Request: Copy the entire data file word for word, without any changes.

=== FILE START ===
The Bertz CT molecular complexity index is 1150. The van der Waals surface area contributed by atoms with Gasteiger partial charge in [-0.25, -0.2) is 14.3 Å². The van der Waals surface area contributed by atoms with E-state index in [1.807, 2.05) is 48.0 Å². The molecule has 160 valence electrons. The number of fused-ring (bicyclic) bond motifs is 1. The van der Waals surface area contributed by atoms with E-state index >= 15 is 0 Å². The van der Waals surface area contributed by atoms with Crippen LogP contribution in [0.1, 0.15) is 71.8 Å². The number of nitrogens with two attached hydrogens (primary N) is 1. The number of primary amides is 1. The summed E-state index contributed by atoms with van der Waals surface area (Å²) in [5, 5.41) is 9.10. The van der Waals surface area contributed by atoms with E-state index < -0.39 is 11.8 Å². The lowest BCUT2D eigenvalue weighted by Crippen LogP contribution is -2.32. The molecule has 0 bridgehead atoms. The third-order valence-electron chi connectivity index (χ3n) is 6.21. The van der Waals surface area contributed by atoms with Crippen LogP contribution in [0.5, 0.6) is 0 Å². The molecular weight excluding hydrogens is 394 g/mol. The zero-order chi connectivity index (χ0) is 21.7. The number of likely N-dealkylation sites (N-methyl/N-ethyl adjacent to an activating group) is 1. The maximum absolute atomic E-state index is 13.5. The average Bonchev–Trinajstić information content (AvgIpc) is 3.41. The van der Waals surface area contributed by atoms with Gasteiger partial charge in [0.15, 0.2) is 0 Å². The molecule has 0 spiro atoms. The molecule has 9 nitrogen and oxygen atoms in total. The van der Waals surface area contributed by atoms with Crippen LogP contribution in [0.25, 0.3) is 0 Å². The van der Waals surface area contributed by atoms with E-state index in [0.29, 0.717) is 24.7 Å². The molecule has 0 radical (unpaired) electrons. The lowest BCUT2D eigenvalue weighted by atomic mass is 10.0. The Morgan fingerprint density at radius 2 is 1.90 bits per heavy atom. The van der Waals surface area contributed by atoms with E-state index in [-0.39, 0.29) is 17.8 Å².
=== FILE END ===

The Bertz CT molecular complexity index is 1150. The van der Waals surface area contributed by atoms with Gasteiger partial charge in [-0.25, -0.2) is 14.3 Å². The van der Waals surface area contributed by atoms with E-state index in [1.807, 2.05) is 48.0 Å². The molecule has 160 valence electrons. The number of fused-ring (bicyclic) bond motifs is 1. The van der Waals surface area contributed by atoms with E-state index >= 15 is 0 Å². The van der Waals surface area contributed by atoms with Crippen LogP contribution in [0.1, 0.15) is 71.8 Å². The number of nitrogens with two attached hydrogens (primary N) is 1. The number of primary amides is 1. The summed E-state index contributed by atoms with van der Waals surface area (Å²) in [5, 5.41) is 9.10. The van der Waals surface area contributed by atoms with E-state index < -0.39 is 11.8 Å². The lowest BCUT2D eigenvalue weighted by Crippen LogP contribution is -2.32. The molecule has 0 bridgehead atoms. The third-order valence-electron chi connectivity index (χ3n) is 6.21. The van der Waals surface area contributed by atoms with Crippen LogP contribution in [0.5, 0.6) is 0 Å². The molecular weight excluding hydrogens is 394 g/mol. The zero-order chi connectivity index (χ0) is 21.7. The number of likely N-dealkylation sites (N-methyl/N-ethyl adjacent to an activating group) is 1. The maximum absolute atomic E-state index is 13.5. The average Bonchev–Trinajstić information content (AvgIpc) is 3.41. The van der Waals surface area contributed by atoms with Gasteiger partial charge in [0.15, 0.2) is 0 Å². The molecule has 0 spiro atoms. The molecule has 9 nitrogen and oxygen atoms in total. The van der Waals surface area contributed by atoms with Crippen LogP contribution in [0.25, 0.3) is 0 Å². The van der Waals surface area contributed by atoms with E-state index in [0.29, 0.717) is 24.7 Å². The molecule has 0 radical (unpaired) electrons. The lowest BCUT2D eigenvalue weighted by atomic mass is 10.0. The Morgan fingerprint density at radius 2 is 1.90 bits per heavy atom. The van der Waals surface area contributed by atoms with E-state index in [-0.39, 0.29) is 17.8 Å².